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Brief Report
February 6, 2020

Ciliary Body Mass as a Feature of Ocular Sarcoidosis

Author Affiliations
  • 1Department of Ophthalmology and Visual Science, W. K. Kellogg Eye Center, University of Michigan, Ann Arbor
JAMA Ophthalmol. Published online February 6, 2020. doi:10.1001/jamaophthalmol.2019.5704
Key Points

Question  How was ocular sarcoidosis associated with diffuse or segmental ciliary body mass in 3 patients with uveitis without previously known systemic sarcoidosis?

Findings  Biopsies of the ciliary body mass, identified via ultrasonographic biomicroscopy, were diagnostic of ocular sarcoidosis in the 3 patients without previously known systemic sarcoidosis.

Meaning  Diffuse or segmental ciliary body mass could be a clinical sign of ocular sarcoidosis, although the frequency of this association could not be determined from this case series.

Abstract

Importance  Ocular sarcoidosis may be the primary and only clinical manifestation of sarcoidosis, and irreversible loss of visual acuity may occur from delayed treatment. Thus, early diagnosis is imperative to preserve visual acuity. Establishing the diagnosis of sarcoidosis in cases manifesting only in the eye may require a diagnostic biopsy, which may prove challenging in the absence of available ocular surface, lacrimal gland, and systemic tissue for biopsy.

Objective  To describe diffuse or segmental ciliary body mass as a clinical sign and tissue source for biopsy in the diagnosis of ocular sarcoidosis.

Design, Setting, and Participants  This case series captures 3 cases from a university-based ocular oncology and uveitis practice. All 3 patients presented with uveitis and a diffuse or segmental ciliary body mass, which was identified via ultrasonographic biomicroscopy.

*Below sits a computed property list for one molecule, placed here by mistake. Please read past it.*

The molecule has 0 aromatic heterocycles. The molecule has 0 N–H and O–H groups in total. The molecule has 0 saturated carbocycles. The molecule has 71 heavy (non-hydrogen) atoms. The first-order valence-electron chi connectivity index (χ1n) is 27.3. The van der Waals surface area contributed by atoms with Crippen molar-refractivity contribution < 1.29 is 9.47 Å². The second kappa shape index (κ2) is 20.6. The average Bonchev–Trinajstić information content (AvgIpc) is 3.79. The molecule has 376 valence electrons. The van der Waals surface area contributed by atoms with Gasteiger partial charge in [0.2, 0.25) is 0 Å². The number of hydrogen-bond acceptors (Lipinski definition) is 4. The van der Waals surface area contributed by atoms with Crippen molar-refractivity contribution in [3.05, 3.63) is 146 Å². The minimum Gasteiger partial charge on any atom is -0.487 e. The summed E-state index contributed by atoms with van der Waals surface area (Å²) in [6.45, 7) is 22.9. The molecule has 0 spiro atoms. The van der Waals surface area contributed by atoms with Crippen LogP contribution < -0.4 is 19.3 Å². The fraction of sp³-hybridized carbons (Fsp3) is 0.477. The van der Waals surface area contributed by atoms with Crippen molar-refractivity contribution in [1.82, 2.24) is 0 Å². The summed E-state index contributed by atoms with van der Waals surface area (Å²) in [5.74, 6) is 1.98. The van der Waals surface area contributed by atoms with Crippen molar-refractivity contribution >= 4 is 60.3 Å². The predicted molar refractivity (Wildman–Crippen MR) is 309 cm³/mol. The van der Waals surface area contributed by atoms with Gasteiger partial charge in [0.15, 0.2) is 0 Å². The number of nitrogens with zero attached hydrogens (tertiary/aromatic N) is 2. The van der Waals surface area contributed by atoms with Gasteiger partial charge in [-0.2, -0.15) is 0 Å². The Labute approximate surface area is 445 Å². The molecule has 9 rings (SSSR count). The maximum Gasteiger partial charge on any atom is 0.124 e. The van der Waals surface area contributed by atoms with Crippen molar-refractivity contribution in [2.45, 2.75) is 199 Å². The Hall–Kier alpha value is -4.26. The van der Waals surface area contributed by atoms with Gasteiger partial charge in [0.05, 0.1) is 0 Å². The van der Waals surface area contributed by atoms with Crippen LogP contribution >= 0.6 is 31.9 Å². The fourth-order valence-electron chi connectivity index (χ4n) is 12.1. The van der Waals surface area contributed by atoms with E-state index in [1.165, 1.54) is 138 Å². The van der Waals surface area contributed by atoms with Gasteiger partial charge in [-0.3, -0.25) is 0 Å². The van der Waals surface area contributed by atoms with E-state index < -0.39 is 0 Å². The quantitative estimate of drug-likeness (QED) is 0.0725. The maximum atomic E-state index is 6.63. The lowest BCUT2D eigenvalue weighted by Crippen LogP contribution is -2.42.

Main Outcomes and Measures  Clinical, ancillary, and histopathological ocular findings in the 3 patients.

Results  The patients were a 52-year-old white woman, a 42-year-old African American man, and an 81-year-old white man. Two individuals had unilateral involvement, and 1 had bilateral involvement. All 3 individuals presented with uveitis. Diffuse, circumferential ciliary body masses were observed in 2 patients. A localized, nodular ciliary body mass on the temporal quadrant with superior and inferior extensions was observed in 1 patient. Moderate to high internal reflectivity was observed on ultrasonographic biomicroscopy in all 3 individuals. Biopsies of the ciliary body masses were diagnosed as sarcoidosis in all 3 patients.

Conclusions and Relevance  These findings support that diffuse or segmental ciliary body mass may serve as a clinical sign and tissue source for biopsy in the diagnosis of ocular sarcoidosis, although the frequency of this cannot be determined from 3 cases. To our knowledge, such cases all demonstrate a uveitic component; whether a ciliary body mass caused by sarcoidosis can occur in the absence of uveitis remains unknown.

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